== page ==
The key component of a successful story

The key component of a successful story

My acquaintance believes himself to be an expert in his area. He reacts with some restrained disgust when he sees other professionals doing improperly, as he should. I’m the same way. Everyone I care about is like that because it’s a symbol of pride; being irritated by a friend who behaves carelessly and has no regard for the medium you both work in shows that you Give A Sh*t.

Effective storytelling is one of the things that I Give A Sh*t about the most, therefore it’s discouraging to see so many others struggle with it. I’ve mentioned it before, but in my opinion, a lot of this boils down to the uncomplicated reality that everyone believes they are capable of telling a tale.

Truthfully, everyone can tell a narrative, just as anyone can become a musician, a doctor, or anything else their imaginations may conjure up. There is no elitism involved in this; yes, some people may naturally be better at telling stories than others for a variety of reasons, but there is no special lineage or genetic makeup that will turn you into a brilliant storyteller. You only need to put forth some effort. Keep your disgust reserved for those who are sluggish and unwilling and who have no regard for the creative process. The only thing you should show beginners is kindness.

It’s not a story to say, “I went to the grocery today.” It’s getting there, but “I went to the store today, and on the way back, I had a flat tire” isn’t quite a story. The opening of a narrative might even be interesting: “I went to the shop today and on the way back, I got a flat tire. A guy pulled over like he was going to help me, then he shouted something I couldn’t make out and raced off, like something had terrified him.” When something happens that piques the imagination, a tale begins to take shape.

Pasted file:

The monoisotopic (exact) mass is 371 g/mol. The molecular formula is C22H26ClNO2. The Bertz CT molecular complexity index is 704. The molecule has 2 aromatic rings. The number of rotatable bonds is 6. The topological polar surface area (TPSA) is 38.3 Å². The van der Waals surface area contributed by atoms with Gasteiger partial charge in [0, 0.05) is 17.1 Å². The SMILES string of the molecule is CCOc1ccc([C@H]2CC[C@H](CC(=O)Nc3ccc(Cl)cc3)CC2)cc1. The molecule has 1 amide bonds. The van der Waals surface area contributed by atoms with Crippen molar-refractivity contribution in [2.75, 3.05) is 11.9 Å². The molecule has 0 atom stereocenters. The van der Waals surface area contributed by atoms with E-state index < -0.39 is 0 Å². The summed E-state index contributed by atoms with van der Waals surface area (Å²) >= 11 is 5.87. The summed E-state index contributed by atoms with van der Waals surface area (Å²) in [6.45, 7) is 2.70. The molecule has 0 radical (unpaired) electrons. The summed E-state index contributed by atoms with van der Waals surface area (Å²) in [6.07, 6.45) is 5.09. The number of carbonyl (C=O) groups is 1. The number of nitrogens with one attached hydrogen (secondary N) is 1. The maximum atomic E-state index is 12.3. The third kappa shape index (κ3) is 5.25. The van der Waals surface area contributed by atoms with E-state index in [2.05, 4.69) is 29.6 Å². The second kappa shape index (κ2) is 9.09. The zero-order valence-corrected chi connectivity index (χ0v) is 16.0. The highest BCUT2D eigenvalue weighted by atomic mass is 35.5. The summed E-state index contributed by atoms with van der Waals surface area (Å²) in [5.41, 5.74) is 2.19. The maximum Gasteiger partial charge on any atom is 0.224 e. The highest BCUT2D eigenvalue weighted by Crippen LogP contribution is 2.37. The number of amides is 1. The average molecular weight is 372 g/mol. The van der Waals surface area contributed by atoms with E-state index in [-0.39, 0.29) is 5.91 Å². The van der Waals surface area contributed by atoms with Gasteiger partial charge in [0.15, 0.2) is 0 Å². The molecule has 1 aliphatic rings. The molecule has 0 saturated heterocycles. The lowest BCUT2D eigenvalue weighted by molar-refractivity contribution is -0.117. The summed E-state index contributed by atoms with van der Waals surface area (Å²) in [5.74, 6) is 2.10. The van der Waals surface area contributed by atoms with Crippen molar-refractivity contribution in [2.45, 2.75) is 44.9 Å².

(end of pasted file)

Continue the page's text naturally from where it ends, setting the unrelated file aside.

You have undoubtedly experienced this process yourself as you learn to write. You stopped at “I went to the store today,” when you were five years old. You’re undoubtedly producing better, more nuanced writing as your life goes on. You are steadily improving, however it isn’t a linear process—tonight I was reminded of some outstanding writing I’d done as well as some stuff that made me cringe. You don’t have to add a pound to your weightlifting every day, but over the course of the weeks and months after you begin, you should ideally be adding 10 pounds here and 50 pounds there.

When we write stories, we pick up little hints, techniques, and techniques that make our stories come alive. When I set out to write this essay, I intended to write about just that. However, in laying the groundwork for how we get there, I unintentionally wrote an entire essay on “how to tell a story,” so this is now that.

As we grow, we begin to steer clear of hazards without even realizing it. Bad authors frequently try to keep things under wraps, especially when it comes to horror, which is a typical error. Many of them choose to write in such cryptic ways that it is impossible to follow the plot because they are unaware that anxiety is the precursor to horror and that setup and punchline cannot coexist. A story loses its appeal when it becomes so opaque that nothing makes sense.